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    Goat farming points HIV positive farmer to fortunes

    Jacinta is a HIV positive smallholder farmer who has had to struggle to feed her family. But a new program dubbed Unbound Kisumu program which sponsored her daughter Caroline has been instrumental not only in improving the nutrition of the family but also allowed Jacinta to take a loan through her savings which has assisted her start goat farming.

    Since becoming part of Unbound, Jacinta has joined the KINDA mothers group. Being part of a mothers group gives Jacinta access to a supportive group of women who share each other's struggles, worries and successes.

    The group also takes part in a savings program in which each member contributes a small amount of money at monthly meetings. The Kisumu program then matches the amount saved by the mothers. The mothers can take loans from the group to start or improve a small business or other livelihood project to help support their families.

    "I took a loan which I used to buy two dairy goats," Jacinta said. "I attended a seminar that was advocating for dairy goat farming, and I became interested. This is a business that many people have not explored, and I thought it was a good idea to try it out. I am happy I did."
    Though Jacinta has overcome many challenges, there is one burden that she must bear each day. Jacinta is HIV-positive.

    Jacinta was forced to marry at a young age and was the third wife of a much older man. Her husband passed away when Jacinta's three children were still young, before Caroline was sponsored. She later learned he died as a result of AIDS. Jacinta got tested and learned she was HIV-positive.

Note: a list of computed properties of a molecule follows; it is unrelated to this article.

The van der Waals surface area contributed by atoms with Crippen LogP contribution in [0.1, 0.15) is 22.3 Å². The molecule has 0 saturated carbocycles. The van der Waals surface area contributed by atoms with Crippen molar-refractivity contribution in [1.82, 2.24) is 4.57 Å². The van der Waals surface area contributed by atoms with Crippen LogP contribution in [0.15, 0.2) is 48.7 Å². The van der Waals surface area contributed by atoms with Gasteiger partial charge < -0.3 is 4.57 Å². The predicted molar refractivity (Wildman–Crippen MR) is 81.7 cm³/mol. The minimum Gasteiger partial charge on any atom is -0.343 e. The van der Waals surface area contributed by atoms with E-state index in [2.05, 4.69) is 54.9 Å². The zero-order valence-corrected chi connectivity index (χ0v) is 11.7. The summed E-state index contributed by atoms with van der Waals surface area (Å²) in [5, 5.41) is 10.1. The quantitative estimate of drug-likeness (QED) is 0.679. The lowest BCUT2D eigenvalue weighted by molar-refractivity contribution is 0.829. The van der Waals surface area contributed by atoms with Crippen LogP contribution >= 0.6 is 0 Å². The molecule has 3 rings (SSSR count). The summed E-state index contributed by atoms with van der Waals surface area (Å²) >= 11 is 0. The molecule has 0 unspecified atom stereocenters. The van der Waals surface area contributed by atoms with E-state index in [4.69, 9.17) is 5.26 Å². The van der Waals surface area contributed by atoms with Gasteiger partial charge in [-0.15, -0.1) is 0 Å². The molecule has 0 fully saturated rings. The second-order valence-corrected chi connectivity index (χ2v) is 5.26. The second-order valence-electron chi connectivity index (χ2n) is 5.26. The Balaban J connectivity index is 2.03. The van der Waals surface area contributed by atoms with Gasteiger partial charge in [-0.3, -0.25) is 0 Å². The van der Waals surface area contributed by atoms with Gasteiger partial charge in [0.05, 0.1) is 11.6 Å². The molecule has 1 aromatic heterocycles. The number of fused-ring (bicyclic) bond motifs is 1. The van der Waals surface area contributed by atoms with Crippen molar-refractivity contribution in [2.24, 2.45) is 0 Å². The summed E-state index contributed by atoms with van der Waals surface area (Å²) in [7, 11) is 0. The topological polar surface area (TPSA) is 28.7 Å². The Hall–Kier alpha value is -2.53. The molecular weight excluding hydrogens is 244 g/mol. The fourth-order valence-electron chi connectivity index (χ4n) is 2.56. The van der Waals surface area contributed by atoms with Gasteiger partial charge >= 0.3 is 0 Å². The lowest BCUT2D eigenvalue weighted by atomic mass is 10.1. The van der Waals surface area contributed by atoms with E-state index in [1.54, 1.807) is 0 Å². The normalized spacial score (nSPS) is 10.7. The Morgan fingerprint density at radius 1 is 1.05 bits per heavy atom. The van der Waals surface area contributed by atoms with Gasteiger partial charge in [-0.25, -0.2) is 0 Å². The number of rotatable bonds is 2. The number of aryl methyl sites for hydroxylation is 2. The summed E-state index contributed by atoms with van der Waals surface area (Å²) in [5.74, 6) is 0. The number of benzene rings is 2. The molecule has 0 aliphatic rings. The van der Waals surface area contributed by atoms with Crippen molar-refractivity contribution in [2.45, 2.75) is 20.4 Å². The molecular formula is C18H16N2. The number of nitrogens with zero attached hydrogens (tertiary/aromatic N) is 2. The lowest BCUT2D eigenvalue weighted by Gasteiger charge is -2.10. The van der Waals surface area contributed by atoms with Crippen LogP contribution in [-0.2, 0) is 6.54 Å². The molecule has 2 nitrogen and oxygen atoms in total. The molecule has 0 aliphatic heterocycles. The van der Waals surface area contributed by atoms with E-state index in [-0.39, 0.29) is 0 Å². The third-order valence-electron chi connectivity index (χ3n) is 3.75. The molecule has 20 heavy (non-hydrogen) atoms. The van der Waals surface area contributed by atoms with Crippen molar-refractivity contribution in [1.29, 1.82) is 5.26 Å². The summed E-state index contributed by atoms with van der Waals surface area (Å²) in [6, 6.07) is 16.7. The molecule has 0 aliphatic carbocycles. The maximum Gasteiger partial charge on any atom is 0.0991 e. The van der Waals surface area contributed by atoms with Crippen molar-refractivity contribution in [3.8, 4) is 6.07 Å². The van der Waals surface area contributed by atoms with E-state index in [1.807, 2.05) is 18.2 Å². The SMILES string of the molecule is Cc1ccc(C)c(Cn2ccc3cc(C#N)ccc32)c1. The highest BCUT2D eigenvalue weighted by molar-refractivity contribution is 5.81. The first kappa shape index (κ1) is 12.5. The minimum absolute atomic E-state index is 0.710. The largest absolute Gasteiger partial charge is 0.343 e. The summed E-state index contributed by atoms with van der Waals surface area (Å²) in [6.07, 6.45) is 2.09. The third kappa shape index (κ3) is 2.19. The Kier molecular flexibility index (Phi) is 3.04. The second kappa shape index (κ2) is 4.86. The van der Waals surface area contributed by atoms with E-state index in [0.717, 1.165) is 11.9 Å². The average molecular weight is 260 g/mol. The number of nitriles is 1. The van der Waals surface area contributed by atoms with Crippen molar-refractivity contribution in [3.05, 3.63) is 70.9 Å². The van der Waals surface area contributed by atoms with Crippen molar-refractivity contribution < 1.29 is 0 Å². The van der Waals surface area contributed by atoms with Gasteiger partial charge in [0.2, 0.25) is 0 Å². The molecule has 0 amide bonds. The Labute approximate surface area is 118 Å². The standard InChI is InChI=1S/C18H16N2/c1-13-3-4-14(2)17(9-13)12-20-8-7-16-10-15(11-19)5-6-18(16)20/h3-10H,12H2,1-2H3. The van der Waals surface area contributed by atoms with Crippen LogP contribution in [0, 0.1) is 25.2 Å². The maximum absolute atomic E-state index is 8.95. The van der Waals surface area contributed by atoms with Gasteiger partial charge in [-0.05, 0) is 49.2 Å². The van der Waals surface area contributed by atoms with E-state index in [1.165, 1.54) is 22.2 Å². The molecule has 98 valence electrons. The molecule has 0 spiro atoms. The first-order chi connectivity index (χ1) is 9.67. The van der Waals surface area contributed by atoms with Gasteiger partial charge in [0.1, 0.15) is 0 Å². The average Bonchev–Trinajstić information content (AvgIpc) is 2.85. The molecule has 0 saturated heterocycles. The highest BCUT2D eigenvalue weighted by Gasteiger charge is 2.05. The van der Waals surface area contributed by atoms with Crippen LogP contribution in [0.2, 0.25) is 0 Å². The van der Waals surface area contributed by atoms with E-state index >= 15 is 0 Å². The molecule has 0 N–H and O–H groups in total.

"Unbound staff were very helpful," Jacinta said. "They knew my health condition and they offered me nutritional benefits that helped me build up my immunity." Despite her health challenges, Jacinta has continued to forge ahead in life.

    From the two dairy goats Jacinta started with, she has saved and managed to expand her business. She now owns six dairy goats that help her support her family. "I sell the milk I get from the goats and make a handsome profit," Jacinta said. "People like goat milk because its nutritional value is high. I milk the goats twice a day, early in the morning and at night. I also sell baby goats to make additional money."

    Jacinta plans to continue expanding her dairy business. She wants to ensure that all her children are able to receive a good education in the hopes they will find good jobs.

    She also continues to be active in her mothers group. Within the group they encourage one another and discuss the ideas they have for livelihood projects. Jacinta is open with the group about being HIV-positive. She helps counsel other mothers who share the same diagnosis.

    "I would urge parents to take loans and put the money to good use," she said. "They should work hard toward making their lives and those of their children better, other than relying on Unbound wholly."

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